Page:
Where Have You Gone Sergeant Joe Friday?

Updated: Jun 15

Sometimes inspiration can be found in the most unlikely places


For those of you who don’t remember or aren’t familiar with the iconic television series

Dragnet, you’re in for a treat. Maybe. For those of you who know and remember

Dragnet, you’ll know immediately what we’re talking about.


The show – which ran through the 1950s and during the late 1960s, and ad infinitum in

re-reruns – set standards for the many police and crime shows (and movies) that have

been produced since then. The main character was Sergeant Joe Friday as played by

Jack Webb. He became famous and has endured through the decades for his

cardboard-like movements and direct monotone voice. (Really. Did he ever move his

arms when he walked?)


Americana is richer today for the standard lines delivered in most every episode:

• “This is the city. Los Angeles, California.”

• “The story you are about to see is true.”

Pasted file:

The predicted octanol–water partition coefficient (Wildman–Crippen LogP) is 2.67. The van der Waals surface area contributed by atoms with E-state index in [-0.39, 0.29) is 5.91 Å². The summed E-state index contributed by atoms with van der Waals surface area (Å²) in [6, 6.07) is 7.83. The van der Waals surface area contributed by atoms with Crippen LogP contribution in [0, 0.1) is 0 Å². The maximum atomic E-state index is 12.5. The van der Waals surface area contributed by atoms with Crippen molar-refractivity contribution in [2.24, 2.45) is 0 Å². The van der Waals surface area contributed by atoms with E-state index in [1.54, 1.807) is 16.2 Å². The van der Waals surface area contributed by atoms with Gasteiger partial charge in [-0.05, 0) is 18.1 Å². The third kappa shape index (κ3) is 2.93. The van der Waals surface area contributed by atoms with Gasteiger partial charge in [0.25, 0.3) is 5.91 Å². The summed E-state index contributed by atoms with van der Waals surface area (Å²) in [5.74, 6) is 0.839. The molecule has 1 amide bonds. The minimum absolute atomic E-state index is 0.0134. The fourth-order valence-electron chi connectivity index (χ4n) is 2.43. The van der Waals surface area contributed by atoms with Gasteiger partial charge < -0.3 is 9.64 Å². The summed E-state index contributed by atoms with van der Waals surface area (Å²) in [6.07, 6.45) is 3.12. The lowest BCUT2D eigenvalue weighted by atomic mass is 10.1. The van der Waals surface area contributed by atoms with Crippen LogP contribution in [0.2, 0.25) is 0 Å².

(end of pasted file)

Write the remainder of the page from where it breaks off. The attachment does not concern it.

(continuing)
• “Only the names have been changed to protect the innocent."


Then there is the recurring quotation that is our topic for today. Captured in Joe Friday’s immortal words, “Just the facts, ma’am.” Good advice that applies more than ever to today’s job search world.


Let’s get one thing straight. We’re not about to suggest that any job seekers or employers, for that matter, are flat-out lying on their resumes and job descriptions. We’ll leave that to the politicians.


But there are such things as lying by omission and/or exaggerating the truth. Over time, both job seekers and employers have been guilty. To no one’s benefit, to be sure. Abraham Lincoln, who knew a thing or two about honesty, having earned the moniker “Honest Abe” said, “No man has a good enough memory to be a successful liar.”


Being absolutely truthful in your job search can only benefit you. After all, the truth is much easier to remember than some concocted story.


As for Honest Abe, he had some other good advice for job seekers of any age, from any age:

• “Whatever you are, be a good one.”

• “The best way to predict your future is to create it.”



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